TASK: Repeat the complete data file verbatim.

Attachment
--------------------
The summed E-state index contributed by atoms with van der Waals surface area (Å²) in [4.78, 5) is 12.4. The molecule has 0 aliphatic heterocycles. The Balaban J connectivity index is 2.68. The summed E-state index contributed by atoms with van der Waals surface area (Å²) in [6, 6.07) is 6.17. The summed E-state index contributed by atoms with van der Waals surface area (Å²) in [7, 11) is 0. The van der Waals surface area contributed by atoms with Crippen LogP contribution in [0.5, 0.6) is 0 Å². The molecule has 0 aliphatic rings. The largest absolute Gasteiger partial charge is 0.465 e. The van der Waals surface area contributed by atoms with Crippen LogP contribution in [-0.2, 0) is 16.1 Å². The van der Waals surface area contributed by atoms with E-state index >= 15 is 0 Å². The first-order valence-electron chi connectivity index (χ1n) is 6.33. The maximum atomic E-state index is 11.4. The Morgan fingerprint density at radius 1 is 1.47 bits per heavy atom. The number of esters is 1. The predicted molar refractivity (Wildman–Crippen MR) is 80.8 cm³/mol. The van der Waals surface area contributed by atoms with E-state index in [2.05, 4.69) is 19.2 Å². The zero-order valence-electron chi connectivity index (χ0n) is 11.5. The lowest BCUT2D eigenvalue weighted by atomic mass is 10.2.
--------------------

The summed E-state index contributed by atoms with van der Waals surface area (Å²) in [4.78, 5) is 12.4. The molecule has 0 aliphatic heterocycles. The Balaban J connectivity index is 2.68. The summed E-state index contributed by atoms with van der Waals surface area (Å²) in [6, 6.07) is 6.17. The summed E-state index contributed by atoms with van der Waals surface area (Å²) in [7, 11) is 0. The van der Waals surface area contributed by atoms with Crippen LogP contribution in [0.5, 0.6) is 0 Å². The molecule has 0 aliphatic rings. The largest absolute Gasteiger partial charge is 0.465 e. The van der Waals surface area contributed by atoms with Crippen LogP contribution in [-0.2, 0) is 16.1 Å². The van der Waals surface area contributed by atoms with E-state index >= 15 is 0 Å². The first-order valence-electron chi connectivity index (χ1n) is 6.33. The maximum atomic E-state index is 11.4. The Morgan fingerprint density at radius 1 is 1.47 bits per heavy atom. The number of esters is 1. The predicted molar refractivity (Wildman–Crippen MR) is 80.8 cm³/mol. The van der Waals surface area contributed by atoms with E-state index in [2.05, 4.69) is 19.2 Å². The zero-order valence-electron chi connectivity index (χ0n) is 11.5. The lowest BCUT2D eigenvalue weighted by atomic mass is 10.2.